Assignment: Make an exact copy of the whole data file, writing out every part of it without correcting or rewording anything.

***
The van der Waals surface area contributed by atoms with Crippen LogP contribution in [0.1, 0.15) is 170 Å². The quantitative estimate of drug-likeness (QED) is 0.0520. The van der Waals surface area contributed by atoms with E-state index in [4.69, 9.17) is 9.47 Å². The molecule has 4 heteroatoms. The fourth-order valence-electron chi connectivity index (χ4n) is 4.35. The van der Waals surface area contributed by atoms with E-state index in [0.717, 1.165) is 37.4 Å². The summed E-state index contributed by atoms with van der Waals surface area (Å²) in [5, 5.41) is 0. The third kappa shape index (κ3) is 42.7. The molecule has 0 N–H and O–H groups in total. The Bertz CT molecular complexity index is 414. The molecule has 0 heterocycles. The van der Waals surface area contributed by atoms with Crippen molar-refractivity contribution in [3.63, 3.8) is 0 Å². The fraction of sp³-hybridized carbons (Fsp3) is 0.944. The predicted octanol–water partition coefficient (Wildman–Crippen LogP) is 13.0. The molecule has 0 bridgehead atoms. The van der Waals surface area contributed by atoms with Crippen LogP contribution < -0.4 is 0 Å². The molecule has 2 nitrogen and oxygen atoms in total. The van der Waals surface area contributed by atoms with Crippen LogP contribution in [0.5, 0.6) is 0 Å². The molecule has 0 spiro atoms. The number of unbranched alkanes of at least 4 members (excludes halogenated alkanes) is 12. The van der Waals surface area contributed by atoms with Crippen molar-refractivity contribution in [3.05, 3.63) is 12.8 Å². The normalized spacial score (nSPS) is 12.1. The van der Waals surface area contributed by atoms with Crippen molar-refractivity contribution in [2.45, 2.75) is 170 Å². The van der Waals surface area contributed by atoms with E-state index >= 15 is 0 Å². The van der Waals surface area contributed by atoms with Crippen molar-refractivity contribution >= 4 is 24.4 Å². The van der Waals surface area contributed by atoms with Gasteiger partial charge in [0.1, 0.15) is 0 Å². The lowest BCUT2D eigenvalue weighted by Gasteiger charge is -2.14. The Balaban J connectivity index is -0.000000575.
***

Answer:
The van der Waals surface area contributed by atoms with Crippen LogP contribution in [0.1, 0.15) is 170 Å². The quantitative estimate of drug-likeness (QED) is 0.0520. The van der Waals surface area contributed by atoms with E-state index in [4.69, 9.17) is 9.47 Å². The molecule has 4 heteroatoms. The fourth-order valence-electron chi connectivity index (χ4n) is 4.35. The van der Waals surface area contributed by atoms with E-state index in [0.717, 1.165) is 37.4 Å². The summed E-state index contributed by atoms with van der Waals surface area (Å²) in [5, 5.41) is 0. The third kappa shape index (κ3) is 42.7. The molecule has 0 N–H and O–H groups in total. The Bertz CT molecular complexity index is 414. The molecule has 0 heterocycles. The van der Waals surface area contributed by atoms with Crippen molar-refractivity contribution in [3.63, 3.8) is 0 Å². The fraction of sp³-hybridized carbons (Fsp3) is 0.944. The predicted octanol–water partition coefficient (Wildman–Crippen LogP) is 13.0. The molecule has 0 bridgehead atoms. The van der Waals surface area contributed by atoms with Crippen LogP contribution < -0.4 is 0 Å². The molecule has 2 nitrogen and oxygen atoms in total. The van der Waals surface area contributed by atoms with Crippen LogP contribution in [0.5, 0.6) is 0 Å². The molecule has 0 spiro atoms. The number of unbranched alkanes of at least 4 members (excludes halogenated alkanes) is 12. The van der Waals surface area contributed by atoms with Crippen molar-refractivity contribution in [3.05, 3.63) is 12.8 Å². The normalized spacial score (nSPS) is 12.1. The van der Waals surface area contributed by atoms with Crippen molar-refractivity contribution in [2.45, 2.75) is 170 Å². The van der Waals surface area contributed by atoms with E-state index >= 15 is 0 Å². The van der Waals surface area contributed by atoms with Crippen molar-refractivity contribution >= 4 is 24.4 Å². The van der Waals surface area contributed by atoms with Gasteiger partial charge in [0.1, 0.15) is 0 Å². The lowest BCUT2D eigenvalue weighted by Gasteiger charge is -2.14. The Balaban J connectivity index is -0.000000575.